Earlier today, the White House laid out how it hopes to enforce rules against copyright infringement, patent trolling, and more. The Joint Strategic Plan, as it’s called, isn’t exactly a new initiative. It’s a periodic report that codifies existing ideas, urges government agencies and companies to work together, and picks up where previous measures left off. But despite years of complaints about overzealous intellectual property protection — and high-profile cases over whether things as simple as human DNA can be patented — it may be a step in the right direction.

"The White House’s Strategic Plan identifies a number of sensible measures to improve copyright enforcement that even copyright skeptics should be able to embrace," says Berin Szoka of the libertarian-leaning think tank TechFreedom. Sherwin Siy, of digital rights group Public Knowledge, also called the report "very encouraging." Both groups have frequently opposed what they see as an overreaching enforcement system, but Siy believes that the report challenges some of the draconian "received dogma" about intellectual property.

Challenging the 'received dogma' on intellectual property

One of the biggest questions about copyright and patent enforcement is whether the laws have remained relevant as technology changes. This year’s plan continues an ongoing review of things like patent and trade secret rules, with an emphasis on closing "loopholes" that could make it hard to identify or solve problems. It also discusses creating copyright or patent small-claims courts, which would offer quicker and cheaper resolution of cases that normally wouldn’t involve enough money to be worth filing. Various agencies have spent the last few years aggressively pursuing huge counterfeiting or piracy busts, but these courts would be meant for civil suits by artists, authors, or inventors.

Unlike the upcoming sweeping reform of the DMCA, potential legal changes aren’t meant to change how we think about intellectual property — the office producing this report is in charge of making sure the existing system works as advertised. But Siy says he’s heartened by a retreat from "monomaniacal" enforcement efforts. He points to a section of the plan dedicated to educating authors or artists about fair use, which lets people draw from an existing work without fear of copyright suits. The US Copyright Office has been tasked with creating an index of major fair use decisions, along with explanations that will make it easier for people to decide if they’re on safe legal ground.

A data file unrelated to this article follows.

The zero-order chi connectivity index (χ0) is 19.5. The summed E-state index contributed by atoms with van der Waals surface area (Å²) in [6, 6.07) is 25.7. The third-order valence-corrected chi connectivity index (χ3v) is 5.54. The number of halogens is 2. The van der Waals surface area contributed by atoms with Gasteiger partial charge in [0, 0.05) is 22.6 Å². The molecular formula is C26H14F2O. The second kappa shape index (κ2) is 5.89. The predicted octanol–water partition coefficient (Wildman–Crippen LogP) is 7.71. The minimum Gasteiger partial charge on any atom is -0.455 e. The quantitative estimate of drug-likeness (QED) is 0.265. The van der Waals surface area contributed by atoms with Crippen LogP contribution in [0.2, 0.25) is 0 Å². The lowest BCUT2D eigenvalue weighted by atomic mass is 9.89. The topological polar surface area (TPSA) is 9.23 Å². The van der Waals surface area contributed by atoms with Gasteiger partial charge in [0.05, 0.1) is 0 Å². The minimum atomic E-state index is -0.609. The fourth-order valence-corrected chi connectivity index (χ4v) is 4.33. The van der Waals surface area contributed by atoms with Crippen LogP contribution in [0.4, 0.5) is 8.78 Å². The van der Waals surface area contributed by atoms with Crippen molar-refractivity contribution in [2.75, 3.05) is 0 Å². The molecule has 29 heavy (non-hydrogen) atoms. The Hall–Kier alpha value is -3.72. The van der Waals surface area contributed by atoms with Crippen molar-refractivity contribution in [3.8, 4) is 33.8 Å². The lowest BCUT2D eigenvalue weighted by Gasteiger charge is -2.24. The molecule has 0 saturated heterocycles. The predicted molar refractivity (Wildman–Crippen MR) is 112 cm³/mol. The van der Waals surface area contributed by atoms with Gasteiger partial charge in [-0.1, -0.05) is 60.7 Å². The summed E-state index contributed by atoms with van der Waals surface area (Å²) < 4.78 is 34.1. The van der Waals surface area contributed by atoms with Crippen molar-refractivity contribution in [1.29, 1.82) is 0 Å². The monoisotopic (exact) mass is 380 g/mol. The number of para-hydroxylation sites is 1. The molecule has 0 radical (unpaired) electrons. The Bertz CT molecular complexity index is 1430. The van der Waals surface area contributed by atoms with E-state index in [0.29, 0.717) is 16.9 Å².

Private agreements are a big part of the plan, but they can be more Kafkaesque than the law itself

"Typically government outreach on copyright issues has focused more on ‘educating’ the public about how very important copyrights are and that we should all respect others' copyrights — without necessarily showing what the limits of copyright are," says Siy. "Sending a message that is not so monomaniacally focused on prohibition is certainly a step forward." But he’s not yet convinced that the plan will actually bear fruit: "Hopefully that message about the scope and bounds of copyrights goes beyond a website hosted by the copyright office and is more present throughout outreach and education efforts here and abroad."

Even 3D printing is being drawn into the debate

Most of the plan is aimed at various parts of the US government — including an admonition to make sure no agency is using pirated software — but the enforcement office also hopes for companies to coordinate on best practices and agreements, in the vein of "six strikes" internet policies or YouTube’s automatic video-filtering ContentID software. This can help create a more responsive copyright system, but it also adds another set of rules to keep track of. "While companies are certainly free to enter into pretty much whatever voluntary agreements they like, these agreements can raise flags for consumers if they're not transparent, and if they create a process without quick and effective redress when they go wrong," says Siy. "A lot of the frustration with Content ID and other voluntary systems is that trying to get something put back when it's taken down improperly can sometimes be even more Kafkaesque than the DMCA process."

As the Obama administration tries to build on the present intellectual property structure, it’s also looking towards the future. In the first few pages of the report, the enforcement office lays out where it thinks the intellectual property debate will shift in the coming years. Some items, like an ongoing fight against patent trolls and theft of trade secrets from China and other countries, are already high on the administration’s priority list.

Last on the list, though, is something that has barely emerged as more than a theoretical issue: 3D-printing piracy. With the consumer printing market in its infancy, we’re not yet at a point where companies are as worried about people knocking off an Ikea table as burning a DVD, even if there have been takedown notices for 3D-printable files. But it’s a sign of how far the intellectual property debate now reaches, as well as the sheer number of tangled issues that policymakers need to sort through.